et
seq.  But because this action accrued under the former statute, we
analyze this issue using the former version.


Footnote 5:

     Id. sec. 1437bb(a).


Footnote 6:

     See id. sec. 1437bb(b)(1) & (c)(1).


Footnote 7:

     See id. sec. 1437bb(e).


Footnote 8:

     Id. sec. 1437bb(e)(3).


Footnote 9:

     Id.


Footnote 10:

     Id. sec. 1437bb(e)(4).


Footnote 11:

     See AS 18.55.998(b).


Footnote 12:

     This court applies its independent judgment when reviewing
interpretation of a contractual agreement.  See Kopanuk v. AVCP
Reg'l Hous. Auth., 902 P.2d 813, 816 (Alaska 1995).


Footnote 13:

     902 P.2d 813 (Alaska 1995).


Footnote 14:

     Id. at 815.


Footnote 15:

     See id.


Footnote 16:

     Id. at 817.


Footnote 17:

     To support its claim that the MHO agreement was a lease/option
contract, the housing authority in Kopanuk relied on several
provisions of the agreement, including provisions that listed
homebuyer obligations similar to those under the Landlord Tenant
Act, such as terms that allowed the housing authority to change the
variable monthly payments at its discretion, required counseling
and inspection, mandated income reports, restricted who may reside
in the home, disallowed subletting or assignment, controlled
insurance, and detailed termination procedures.  See id. at 817.


Footnote 18:

     The homebuyer in Kopanuk cited several contractual provisions
to bolster his claim that the MHO agreement was an installment
contract, including provisions that used the word "homebuyer"
throughout the agreement, required a non-refundable contribution of
land, established equity accounts for holding excess payments,
required no additional payment to exercise the purchase option if
exercised after 25 years, granted the tenant the ability to
purchase the home before the price dropped to zero, and stated that
the homebuyer "must purchase"the home if certain conditions are
met.  See id. at 816-17.


Footnote 19:

     Id. at 817 & n.4.


Footnote 20:

     Id. at 817.  Our analysis here is in accordance with that of
several tribal courts that have prohibited forcible entry and
detainer actions against MHO agreement-protected homebuyers.  See,
e.g., Cole v. Kaw Hous. Auth., 4 Okla. Trib. 362, 383-84 (Kaw D.
Ct. 1995); Sac and Fox Hous. Auth. v. McKosato, 2 Okla. Trib. 316,
326-28 (Sac & Fox 1991).  One tribal court specifically held that
"during the term of the MHO Agreement, the Homebuyer holds the
premises for all practical purposes in equitable ownership." 
McKosato, 2 Okla. Trib. at 327.


Footnote 21:

     AS 34.03.040(a) prohibits certain provisions in a rental
agreement:

          (a)  A rental agreement may not provide that
the tenant or landlord

               (1)  agrees to waive or to forego rights
or remedies under this chapter; 

               (2)  authorizes a person to confess
judgment on a claim arising out of the rental agreement;

               (3)  agrees to the exculpation or
limitation of any liability of the landlord or tenant arising under
the law or to indemnify the landlord or tenant for that liability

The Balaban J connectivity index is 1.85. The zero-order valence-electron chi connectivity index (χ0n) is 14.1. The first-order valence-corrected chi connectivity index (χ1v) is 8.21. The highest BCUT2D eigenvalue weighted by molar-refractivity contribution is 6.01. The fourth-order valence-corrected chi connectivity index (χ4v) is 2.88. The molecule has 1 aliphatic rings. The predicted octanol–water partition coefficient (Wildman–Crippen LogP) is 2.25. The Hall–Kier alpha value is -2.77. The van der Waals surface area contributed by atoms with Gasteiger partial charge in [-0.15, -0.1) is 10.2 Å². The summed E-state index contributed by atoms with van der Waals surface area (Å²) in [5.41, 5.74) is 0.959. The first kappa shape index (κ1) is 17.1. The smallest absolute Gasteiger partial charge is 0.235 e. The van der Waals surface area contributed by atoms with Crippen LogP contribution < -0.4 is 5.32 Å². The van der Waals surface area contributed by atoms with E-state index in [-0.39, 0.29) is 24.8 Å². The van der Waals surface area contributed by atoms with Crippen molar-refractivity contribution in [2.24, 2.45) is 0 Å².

or the costs connected with it; 

               (4)  agrees to pay the landlord's
attorney fees.


Footnote 22:

     See AS 34.03.040(b) ("A provision prohibited by (a) or (c) of
this section included in a rental agreement is unenforceable.").


Footnote 23:

     In re J.R.B., 715 P.2d 1170, 1172 (Alaska 1986).


Footnote 24:

     Webster v. Bechtel, Inc., 621 P.2d 890, 897 (Alaska 1980)
(internal quotation marks omitted).


Footnote 25:

     See former 42 U.S.C. sec. 1437bb(e)(3) (1994) (repealed 1996).


Footnote 26:

     Former 24 C.F.R. sec. 950.428(d)(1) (1998).  Congress removed
this regulation from the C.F.R. effective April 13, 1998.  See
Implementation of the Native American Housing Assistance and Self-
Determination Act of 1996, 63 Fed. Reg. 12,349 (1998).


Footnote 27:

     555 P.2d 235 (Alaska 1976).


Footnote 28:

     Id. at 240.


Footnote 29:

     See id. (internal quotation marks omitted).


Footnote 30:

     See id. at 238-39.


Footnote 31:

     Id. at 240.  The legislature has since removed the possibility
of liability presented in such a situation.  See AS
09.65.070(d)(1); Wilson v. Municipality of Anchorage, 669 P.2d 569
(Alaska 1983).


Footnote 32:

     921 P.2d 632 (Alaska 1996).


Footnote 33:

     See id. at 633.


Footnote 34:

     See id. at 633-34.


Footnote 35:

     See id. at 634.


Footnote 36:

     See id. at 635.


Footnote 37:

     IRHA appeals several of the trial court's evidentiary rulings
and its determination of when prejudgment interest began to accrue. 
Because we vacate the judgment, we need not reach these issues.

          James argues on cross-appeal that the trial court erred
in reducing Chance's and Raven's damage awards by James's fault.
While we need not reach this issue, we note our recent decision in
Fancyboy v. Alaska Village Electric Cooperative. Inc., ___ P.2d
___, Op. No. 5153 (Alaska, August 13, 1999).  In Fancyboy, we held
that even if a non-negligent co-plaintiff bears no fault, AS
09.17.080 only permits  the court to enter judgment against a
defendant for its equitable share of the obligation and thus a
negligent co-plaintiff's fault can effectively reduce a non-
negligent co-plaintiff's recovery.  See id. at 12.


Footnote 38:

     We note that the trial court may not need to relitigate the
compensatory damages in this case.  In General Motors Corp. v.
Farnsworth, 965 P.2d 1209 (Alaska 1998), we concluded that even
when some aspects of a case must be relitigated, the compensatory
damage aspect of the verdict should stand on remand because the
trial court error did not taint that aspect.  See id. at 1222-23. 
While the court and the parties here proceeded under an improper
liability theory, James presented testimony of an economist who
calculated the amount of loss to the estate, and IRHA did not offer
an alternative amount.  Thus, it is up to the trial court to
determine if the presentation of new evidence at trial in support
of the theory of voluntary assumption of duty will affect the
amount of the compensatory damage award.  The question of "[w]hat
issues are to be relitigated upon remand, in the absence of a
directive from this court, is within the discretion of the trial
court."  Caterpillar Tractor Co. v. Beck, 624 P.2d 790, 795 (Alaska
1981).